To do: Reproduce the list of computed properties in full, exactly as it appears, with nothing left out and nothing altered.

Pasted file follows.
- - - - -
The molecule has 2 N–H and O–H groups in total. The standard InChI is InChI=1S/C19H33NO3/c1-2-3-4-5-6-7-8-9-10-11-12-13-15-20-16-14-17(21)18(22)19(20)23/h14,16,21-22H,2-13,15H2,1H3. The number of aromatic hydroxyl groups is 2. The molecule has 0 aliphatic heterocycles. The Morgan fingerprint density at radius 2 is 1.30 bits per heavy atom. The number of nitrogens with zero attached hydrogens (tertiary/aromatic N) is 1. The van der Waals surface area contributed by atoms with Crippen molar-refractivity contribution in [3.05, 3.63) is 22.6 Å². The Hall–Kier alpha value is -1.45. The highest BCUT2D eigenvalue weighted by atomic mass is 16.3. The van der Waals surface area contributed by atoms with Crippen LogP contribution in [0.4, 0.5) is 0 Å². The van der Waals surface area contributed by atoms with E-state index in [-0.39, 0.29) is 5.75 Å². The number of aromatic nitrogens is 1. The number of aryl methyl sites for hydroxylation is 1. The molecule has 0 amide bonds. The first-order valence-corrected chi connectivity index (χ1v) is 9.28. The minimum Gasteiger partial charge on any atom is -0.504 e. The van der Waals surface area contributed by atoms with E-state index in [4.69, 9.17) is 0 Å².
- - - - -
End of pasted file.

The molecule has 2 N–H and O–H groups in total. The standard InChI is InChI=1S/C19H33NO3/c1-2-3-4-5-6-7-8-9-10-11-12-13-15-20-16-14-17(21)18(22)19(20)23/h14,16,21-22H,2-13,15H2,1H3. The number of aromatic hydroxyl groups is 2. The molecule has 0 aliphatic heterocycles. The Morgan fingerprint density at radius 2 is 1.30 bits per heavy atom. The number of nitrogens with zero attached hydrogens (tertiary/aromatic N) is 1. The van der Waals surface area contributed by atoms with Crippen molar-refractivity contribution in [3.05, 3.63) is 22.6 Å². The Hall–Kier alpha value is -1.45. The highest BCUT2D eigenvalue weighted by atomic mass is 16.3. The van der Waals surface area contributed by atoms with Crippen LogP contribution in [0.4, 0.5) is 0 Å². The van der Waals surface area contributed by atoms with E-state index in [-0.39, 0.29) is 5.75 Å². The number of aromatic nitrogens is 1. The number of aryl methyl sites for hydroxylation is 1. The molecule has 0 amide bonds. The first-order valence-corrected chi connectivity index (χ1v) is 9.28. The minimum Gasteiger partial charge on any atom is -0.504 e. The van der Waals surface area contributed by atoms with E-state index in [4.69, 9.17) is 0 Å².